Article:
Luke 6:27

New Testament

20 Then he looked up at his disciples and said: “Blessed are you who are poor, for the kingdom of God belongs to you. 21 Blessed are you who hunger now, for you will be satisfied. Blessed are you who weep now, for you will laugh. 22 Blessed are you when people hate you, and when they exclude you and insult you and reject you as evil on account of the Son of Man! 23 Rejoice in that day, and jump for joy because your reward is great in heaven. For their ancestors did the same things to the prophets. 24 But woe to you who are rich, for you have received your comfort already. 25 Woe to you who are well satisfied with food now, for you will be hungry. Woe to you who laugh now, for you will mourn and weep. 26 Woe to you when all people speak well of you, for their ancestors did the same things to the false prophets. 27But I say to you who are listening: Love your enemies, do good to those who hate you, 28 bless those who curse you, pray for those who mistreat you. 29 To the person who strikes you on the cheek, offer the other as well, and from the person who takes away your coat, do not withhold your tunic either. 30 Give to everyone who asks you, and do not ask for your possessions back from the person who takes them away. Source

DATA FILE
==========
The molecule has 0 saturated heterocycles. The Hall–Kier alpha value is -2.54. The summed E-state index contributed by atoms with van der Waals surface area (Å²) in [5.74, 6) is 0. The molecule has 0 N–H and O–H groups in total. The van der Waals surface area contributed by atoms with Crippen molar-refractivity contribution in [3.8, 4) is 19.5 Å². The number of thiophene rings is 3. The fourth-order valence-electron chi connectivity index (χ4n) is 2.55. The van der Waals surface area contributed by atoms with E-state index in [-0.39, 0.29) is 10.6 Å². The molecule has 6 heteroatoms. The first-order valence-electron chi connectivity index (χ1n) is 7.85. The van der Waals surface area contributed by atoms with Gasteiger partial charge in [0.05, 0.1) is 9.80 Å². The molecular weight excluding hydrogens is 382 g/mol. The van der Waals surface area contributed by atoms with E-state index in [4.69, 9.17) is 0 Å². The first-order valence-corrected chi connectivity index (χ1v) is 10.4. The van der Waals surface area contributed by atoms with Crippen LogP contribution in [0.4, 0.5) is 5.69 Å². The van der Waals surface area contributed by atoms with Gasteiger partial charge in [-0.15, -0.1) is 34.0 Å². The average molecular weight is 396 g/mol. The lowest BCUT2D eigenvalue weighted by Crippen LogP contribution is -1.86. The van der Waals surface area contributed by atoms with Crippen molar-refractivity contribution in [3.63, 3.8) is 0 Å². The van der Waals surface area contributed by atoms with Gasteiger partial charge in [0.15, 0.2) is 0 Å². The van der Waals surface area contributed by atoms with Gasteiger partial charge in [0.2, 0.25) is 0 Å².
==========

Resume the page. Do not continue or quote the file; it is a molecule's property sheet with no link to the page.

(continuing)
Date: 75-85 C.E. (based on scholarly estimates)

Berakhot 10a

Rabbinic (Babylonian Talmud)

With regard to the statement of Rabbi Yehuda, son of Rabbi Shimon ben Pazi, that David did not say Halleluya until he saw the downfall of the wicked, the Gemara relates: There were these hooligans in Rabbi Meir’s neighborhood who caused him a great deal of anguish. Rabbi Meir prayed for God to have mercy on them, that they should die. Rabbi Meir’s wife, Berurya, said to him: What is your thinking? On what basis do you pray for the death of these hooligans? Do you base yourself on the verse, as it is written: “Let sins cease from the land” (Psalms 104:35), which you interpret to mean that the world would be better if the wicked were destroyed? But is it written, let sinners cease?” Let sins cease, is written. One should pray for an end to their transgressions, not for the demise of the transgressors themselves. Moreover, go to the end of the verse, where it says: “And the wicked will be no more.” If, as you suggest, transgressions shall cease refers to the demise of the evildoers, how is it possible that the wicked will be no more, i.e., that they will no longer be evil? Rather, pray for God to have mercy on them, that they should repent, as if they repent, then the wicked will be no more, as they will have repented. Source

Date: 450-550 C.E. (based on scholarly estimates)
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